Biophilia ǀ A Cabinet of Curiosities

Wiener Museum Mafra Palissy Style
Wiener Museum Biophilia Diamondback Rattlesnake

The Christopher Marley ǀ Biophilia exhibition which opens on December 5th at WMODA is presented like a Cabinet of Curiosities, a precursor of the modern museum. Also known as a Wunderkammer or Cabinet of Wonder, these were encyclopedic collections of natural and man-made objects reflecting our universal curiosity and fascination with the diversity of the world and our obsession with cataloging and sorting objects. Originally the term cabinet referred to a room rather than a piece of furniture but smaller collections were displayed in curio cabinets, just like today’s collectors.

Wiener Museum Museum Wormianum 1655
Wiener Museum MVM Reptile
Wiener Museum
Wiener Museum Ferrante Imperato 1599

Collecting for Cabinets of Curiosity became fashionable among European monarchs and wealthy aristocrats during the Renaissance era. Often the rare and obscure objects were acquired from sponsored voyages of trade and discovery and this competitive collecting became a form of propaganda. Cabinets were proudly presented to visiting magnates to symbolize the patron’s control of the world, as with the cabinet formed by Charles I of England.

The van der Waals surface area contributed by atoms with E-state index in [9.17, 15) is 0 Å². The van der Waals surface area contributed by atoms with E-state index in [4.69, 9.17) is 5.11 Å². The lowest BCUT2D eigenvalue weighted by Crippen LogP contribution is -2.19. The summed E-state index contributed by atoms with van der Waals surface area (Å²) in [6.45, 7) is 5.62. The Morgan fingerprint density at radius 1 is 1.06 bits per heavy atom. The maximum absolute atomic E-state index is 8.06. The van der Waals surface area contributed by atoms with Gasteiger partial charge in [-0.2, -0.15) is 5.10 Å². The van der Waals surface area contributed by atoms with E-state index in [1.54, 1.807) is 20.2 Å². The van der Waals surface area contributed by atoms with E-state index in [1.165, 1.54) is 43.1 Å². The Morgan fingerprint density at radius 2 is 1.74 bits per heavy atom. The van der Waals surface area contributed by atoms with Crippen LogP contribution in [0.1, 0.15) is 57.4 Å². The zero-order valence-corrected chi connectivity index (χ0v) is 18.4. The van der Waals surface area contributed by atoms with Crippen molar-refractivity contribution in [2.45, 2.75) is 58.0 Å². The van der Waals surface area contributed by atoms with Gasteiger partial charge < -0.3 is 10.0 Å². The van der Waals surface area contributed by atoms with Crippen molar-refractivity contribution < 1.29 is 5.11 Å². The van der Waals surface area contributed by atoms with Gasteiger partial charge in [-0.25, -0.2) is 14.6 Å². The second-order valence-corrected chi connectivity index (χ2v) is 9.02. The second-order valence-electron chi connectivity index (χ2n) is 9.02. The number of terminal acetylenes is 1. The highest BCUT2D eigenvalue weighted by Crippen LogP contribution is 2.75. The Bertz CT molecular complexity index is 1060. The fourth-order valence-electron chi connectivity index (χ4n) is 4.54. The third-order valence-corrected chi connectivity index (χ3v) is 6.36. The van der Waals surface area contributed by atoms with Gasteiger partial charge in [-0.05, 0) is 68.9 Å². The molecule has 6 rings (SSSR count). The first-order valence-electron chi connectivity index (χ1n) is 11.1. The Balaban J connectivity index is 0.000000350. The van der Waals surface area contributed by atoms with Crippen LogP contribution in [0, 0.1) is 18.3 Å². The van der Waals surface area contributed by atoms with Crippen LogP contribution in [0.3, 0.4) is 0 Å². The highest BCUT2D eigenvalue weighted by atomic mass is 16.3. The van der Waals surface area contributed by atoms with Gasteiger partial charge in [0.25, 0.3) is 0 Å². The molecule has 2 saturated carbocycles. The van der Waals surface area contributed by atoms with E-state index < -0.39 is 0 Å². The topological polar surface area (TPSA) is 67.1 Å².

Typically, in these microcosms of the world, stuffed animals jostled for attention with exotic shells, historical relics, antiquities and works of art. Roman terracotta lamps or Ming porcelain bowls might represent the world of ceramics. A giant crocodile hung from the ceiling of Ferrante Imperato’s cabinet in Naples among stuffed birds, fish, and shells. This apothecary’s natural history research collection was one of the earliest to be recorded in a 1599 engraving.

Wiener Museum Biophilia Cave Racer
Wiener Museum Ardmore

The Cabinet of Curiosity created by Ole Worm, a 17th century Danish physician, and natural philosopher, was known as the Museum Wormianum and the posthumous catalog from 1655 included everything from specimens of the natural world to ethnographic objects from exotic locations. As well as being a spectacle, it was a source of study and understanding to show how natural and man-made objects interrelated. Sometimes there was a mix of fact and fiction with representations of mythical creatures. However, Ole Worm correctly identified that the narwhal’s tusk belongs to a whale rather than a unicorn as commonly believed at the time.

Wiener Museum Green Lizard
Wiener Museum Biophilia Caiman

The Biophilia exhibition by Christopher Marley, virtuoso artist, designer, and taxidermist,  includes mounted reptiles, fish, and butterflies, together with collections of shells and minerals. He has a brilliant eye for the patterns, colors, and textures found in nature and arranges his discoveries in striking mosaic designs. His dialogue with art, nature, and science continues at WMODA with a study of the correlation between the natural world and the man-made world of ceramics and glass.  Porcelain butterfly dancers and snake charmers rival the natural specimens on display while earthenware dishes with reptiles and insects in the style of Bernard Palissy echo Marley’s reptilian presentations. There’s even a mounted caiman by Christopher displayed alongside the Ardmore crocs in the WMODA Cabinet of Curiosity.

Christopher Marley ǀ Biophilia opens at WMODA and the Gallery of Amazing Things on December 5th. Click here to reserve your complimentary invitation to the opening night.